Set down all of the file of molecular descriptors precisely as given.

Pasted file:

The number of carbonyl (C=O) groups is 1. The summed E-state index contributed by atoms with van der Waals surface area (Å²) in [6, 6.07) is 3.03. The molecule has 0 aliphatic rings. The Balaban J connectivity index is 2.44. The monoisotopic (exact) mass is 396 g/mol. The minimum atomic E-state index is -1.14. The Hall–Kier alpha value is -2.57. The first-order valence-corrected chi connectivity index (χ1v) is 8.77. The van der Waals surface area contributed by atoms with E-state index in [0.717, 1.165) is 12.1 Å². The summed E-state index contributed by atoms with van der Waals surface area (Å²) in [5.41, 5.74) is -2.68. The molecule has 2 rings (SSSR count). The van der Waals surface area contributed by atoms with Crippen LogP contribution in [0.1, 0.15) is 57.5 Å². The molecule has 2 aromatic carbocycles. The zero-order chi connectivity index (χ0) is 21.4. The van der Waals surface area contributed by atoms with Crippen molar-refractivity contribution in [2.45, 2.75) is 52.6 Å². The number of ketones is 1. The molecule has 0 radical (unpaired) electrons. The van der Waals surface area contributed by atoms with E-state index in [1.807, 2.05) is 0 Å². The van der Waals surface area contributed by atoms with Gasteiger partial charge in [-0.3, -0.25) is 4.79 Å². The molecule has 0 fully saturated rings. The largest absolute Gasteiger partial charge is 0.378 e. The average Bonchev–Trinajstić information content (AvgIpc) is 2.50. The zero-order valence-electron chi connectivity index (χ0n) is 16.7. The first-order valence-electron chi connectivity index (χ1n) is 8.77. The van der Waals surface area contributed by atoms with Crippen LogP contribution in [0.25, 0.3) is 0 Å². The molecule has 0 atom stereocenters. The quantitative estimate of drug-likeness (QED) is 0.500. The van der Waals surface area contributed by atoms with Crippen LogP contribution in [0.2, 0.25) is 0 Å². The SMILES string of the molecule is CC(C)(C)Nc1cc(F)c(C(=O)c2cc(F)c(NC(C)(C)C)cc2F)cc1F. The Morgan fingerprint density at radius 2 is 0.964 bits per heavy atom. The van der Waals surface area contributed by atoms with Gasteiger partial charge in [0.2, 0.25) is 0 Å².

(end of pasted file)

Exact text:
The number of carbonyl (C=O) groups is 1. The summed E-state index contributed by atoms with van der Waals surface area (Å²) in [6, 6.07) is 3.03. The molecule has 0 aliphatic rings. The Balaban J connectivity index is 2.44. The monoisotopic (exact) mass is 396 g/mol. The minimum atomic E-state index is -1.14. The Hall–Kier alpha value is -2.57. The first-order valence-corrected chi connectivity index (χ1v) is 8.77. The van der Waals surface area contributed by atoms with E-state index in [0.717, 1.165) is 12.1 Å². The summed E-state index contributed by atoms with van der Waals surface area (Å²) in [5.41, 5.74) is -2.68. The molecule has 2 rings (SSSR count). The van der Waals surface area contributed by atoms with Crippen LogP contribution in [0.1, 0.15) is 57.5 Å². The molecule has 2 aromatic carbocycles. The zero-order chi connectivity index (χ0) is 21.4. The van der Waals surface area contributed by atoms with Crippen molar-refractivity contribution in [2.45, 2.75) is 52.6 Å². The number of ketones is 1. The molecule has 0 radical (unpaired) electrons. The van der Waals surface area contributed by atoms with E-state index in [1.807, 2.05) is 0 Å². The van der Waals surface area contributed by atoms with Gasteiger partial charge in [-0.3, -0.25) is 4.79 Å². The molecule has 0 fully saturated rings. The largest absolute Gasteiger partial charge is 0.378 e. The average Bonchev–Trinajstić information content (AvgIpc) is 2.50. The zero-order valence-electron chi connectivity index (χ0n) is 16.7. The first-order valence-electron chi connectivity index (χ1n) is 8.77. The van der Waals surface area contributed by atoms with Crippen LogP contribution in [0.25, 0.3) is 0 Å². The molecule has 0 atom stereocenters. The quantitative estimate of drug-likeness (QED) is 0.500. The van der Waals surface area contributed by atoms with Crippen LogP contribution in [0.2, 0.25) is 0 Å². The SMILES string of the molecule is CC(C)(C)Nc1cc(F)c(C(=O)c2cc(F)c(NC(C)(C)C)cc2F)cc1F. The Morgan fingerprint density at radius 2 is 0.964 bits per heavy atom. The van der Waals surface area contributed by atoms with Gasteiger partial charge in [0.2, 0.25) is 0 Å².